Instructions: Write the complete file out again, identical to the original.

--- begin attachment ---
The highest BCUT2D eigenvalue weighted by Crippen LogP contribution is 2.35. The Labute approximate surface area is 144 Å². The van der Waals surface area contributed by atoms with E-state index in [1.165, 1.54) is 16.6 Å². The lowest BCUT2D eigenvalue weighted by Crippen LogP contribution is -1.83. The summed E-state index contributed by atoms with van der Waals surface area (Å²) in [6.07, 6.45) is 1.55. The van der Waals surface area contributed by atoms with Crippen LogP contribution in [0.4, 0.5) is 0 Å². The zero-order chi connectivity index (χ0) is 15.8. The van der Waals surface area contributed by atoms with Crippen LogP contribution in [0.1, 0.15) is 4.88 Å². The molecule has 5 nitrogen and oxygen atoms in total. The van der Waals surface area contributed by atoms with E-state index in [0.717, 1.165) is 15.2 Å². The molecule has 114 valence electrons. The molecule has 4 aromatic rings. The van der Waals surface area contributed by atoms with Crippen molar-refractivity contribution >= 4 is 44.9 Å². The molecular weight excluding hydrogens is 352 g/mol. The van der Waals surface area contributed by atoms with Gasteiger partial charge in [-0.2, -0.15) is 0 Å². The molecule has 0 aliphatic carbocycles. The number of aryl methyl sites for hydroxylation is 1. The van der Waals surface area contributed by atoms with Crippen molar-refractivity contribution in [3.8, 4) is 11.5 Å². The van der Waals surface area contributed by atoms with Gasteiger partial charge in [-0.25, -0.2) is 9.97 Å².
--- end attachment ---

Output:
The highest BCUT2D eigenvalue weighted by Crippen LogP contribution is 2.35. The Labute approximate surface area is 144 Å². The van der Waals surface area contributed by atoms with E-state index in [1.165, 1.54) is 16.6 Å². The lowest BCUT2D eigenvalue weighted by Crippen LogP contribution is -1.83. The summed E-state index contributed by atoms with van der Waals surface area (Å²) in [6.07, 6.45) is 1.55. The van der Waals surface area contributed by atoms with Crippen LogP contribution in [0.4, 0.5) is 0 Å². The zero-order chi connectivity index (χ0) is 15.8. The van der Waals surface area contributed by atoms with Crippen LogP contribution in [0.1, 0.15) is 4.88 Å². The molecule has 5 nitrogen and oxygen atoms in total. The van der Waals surface area contributed by atoms with E-state index in [0.717, 1.165) is 15.2 Å². The molecule has 114 valence electrons. The molecule has 4 aromatic rings. The van der Waals surface area contributed by atoms with Crippen molar-refractivity contribution >= 4 is 44.9 Å². The molecular weight excluding hydrogens is 352 g/mol. The van der Waals surface area contributed by atoms with Gasteiger partial charge in [-0.2, -0.15) is 0 Å². The molecule has 0 aliphatic carbocycles. The number of aryl methyl sites for hydroxylation is 1. The van der Waals surface area contributed by atoms with Crippen molar-refractivity contribution in [3.8, 4) is 11.5 Å². The van der Waals surface area contributed by atoms with Gasteiger partial charge in [-0.25, -0.2) is 9.97 Å².